In 1891, it was decided to set up the Musée des Arts Décoratifs in the Marsan wing of the Louvre. The inauguration of the museum was supposed to coincide with the World’s Fair of 1900, but was delayed. For the purposes of the World’s Fair, therefore, the decorator and collector Georges Hœntschel was entrusted to decorate the pavilion of the Union Centrale des Arts Décoratifs, on the theme of a collector’s cabinet. At the time, Georges Hœntschel’s reputation was based on the eighteenth-century style interior decorations that were commissioned from him by wealthy French, British and American clients. His work in France incuded the decoration of the Pavillon des Muses in Neuilly for the poet Robert de Montesquiou in 1899, and the mansion of the couturier Jacques Doucet in 1907. The UCAD pavilion at the World’s Fair of 1900 resembled an eighteenth-century folly, but the carved decoration on the facades, inspired by the plant world, was given a modern, naturalist style. The interior layout of the building comprised a string of four rooms: the “Metals Room” which served as an entrance hall; the central “Wood-Paneled Drawing Room,” the “Ceramics Room” (reserved for the works of Georges Hœntschel); and a small room for the Ladies’ Committee. The central room was the only one decorated with paneling made of Algerian plane-tree wood, consisting of two openwork porticoes opening into the two other rooms and, in the four corners, three-part display cabinets for the objects acquired from artists by the UCAD over the last twenty years. The decoration was completed by a pink wall covering designed by Adrien Karbowsky and several furniture pieces: a table, four armchairs and display cabinets, purchased by the museum in 1900. The display cabinets and furniture stand on sturdy hawthorn legs carved by Deschamps; the wood paneling frames the wall covering embroidered with hawthorn branches and the painting The Happy Island, commissioned from the painter Albert Besnard and inspired by Watteau’s Pilgrimage to Cythera. This decorative ensemble – reassembled by Hœntschel in the French pavilion at the World’s Fair in St-Louis in 1904 – was installed in 1905, after a few adjustments, in the Louvre’s Marsan wing, where the public can still see it today. The decorator adapted the original square floor plan to the room’s rectangular shape and turned three corner display cabinets into wall units. He had to add two smaller display cabinets, as one of the originals had been given to the Museum für Kunst und Gewerbe in Hamburg. This room, a rare surviving example of the decoration designed for the World’s Fair of 1900, is one of the jewels of the Musée des Arts Décoratifs and testifies to Georges Hœntschel’s brilliant foray into Art Nouveau.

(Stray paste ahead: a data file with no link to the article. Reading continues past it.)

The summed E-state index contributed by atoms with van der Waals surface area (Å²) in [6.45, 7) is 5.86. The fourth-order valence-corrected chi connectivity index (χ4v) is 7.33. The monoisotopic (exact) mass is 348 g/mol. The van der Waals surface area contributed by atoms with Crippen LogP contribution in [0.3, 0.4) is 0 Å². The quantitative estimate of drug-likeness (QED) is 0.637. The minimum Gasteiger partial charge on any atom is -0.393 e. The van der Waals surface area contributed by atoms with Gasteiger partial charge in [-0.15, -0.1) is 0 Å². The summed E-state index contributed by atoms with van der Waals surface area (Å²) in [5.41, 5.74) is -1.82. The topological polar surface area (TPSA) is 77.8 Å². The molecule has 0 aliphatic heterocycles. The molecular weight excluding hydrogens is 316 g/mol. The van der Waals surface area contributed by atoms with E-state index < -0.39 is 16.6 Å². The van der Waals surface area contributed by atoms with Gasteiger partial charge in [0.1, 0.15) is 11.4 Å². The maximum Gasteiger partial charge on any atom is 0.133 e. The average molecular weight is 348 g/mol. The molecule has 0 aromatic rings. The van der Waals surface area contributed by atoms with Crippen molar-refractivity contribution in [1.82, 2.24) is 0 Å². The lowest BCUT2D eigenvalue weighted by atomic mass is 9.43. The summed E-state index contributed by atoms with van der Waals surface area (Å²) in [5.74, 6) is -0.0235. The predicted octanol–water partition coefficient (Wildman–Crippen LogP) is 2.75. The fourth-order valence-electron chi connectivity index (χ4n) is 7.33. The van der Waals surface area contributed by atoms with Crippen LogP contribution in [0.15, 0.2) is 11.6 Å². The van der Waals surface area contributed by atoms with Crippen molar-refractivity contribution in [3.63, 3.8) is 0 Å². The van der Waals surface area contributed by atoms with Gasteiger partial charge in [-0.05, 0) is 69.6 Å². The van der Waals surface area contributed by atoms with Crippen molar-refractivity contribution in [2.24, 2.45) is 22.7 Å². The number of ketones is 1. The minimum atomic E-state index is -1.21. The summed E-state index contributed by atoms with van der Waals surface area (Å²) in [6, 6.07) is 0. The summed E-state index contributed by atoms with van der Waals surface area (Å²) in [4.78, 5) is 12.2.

Évelyne Possémé, “Le Salon du Bois du pavillon de l’Union centrale des arts décoratifs à l’Exposition universelle de 1900,“ Revue de l’Art, no. 117, 1997-3, pp. 64-70
Nicole Hœntschel, Georges Hœntschel, Paris, Éditions Monelle Hayot, 1999.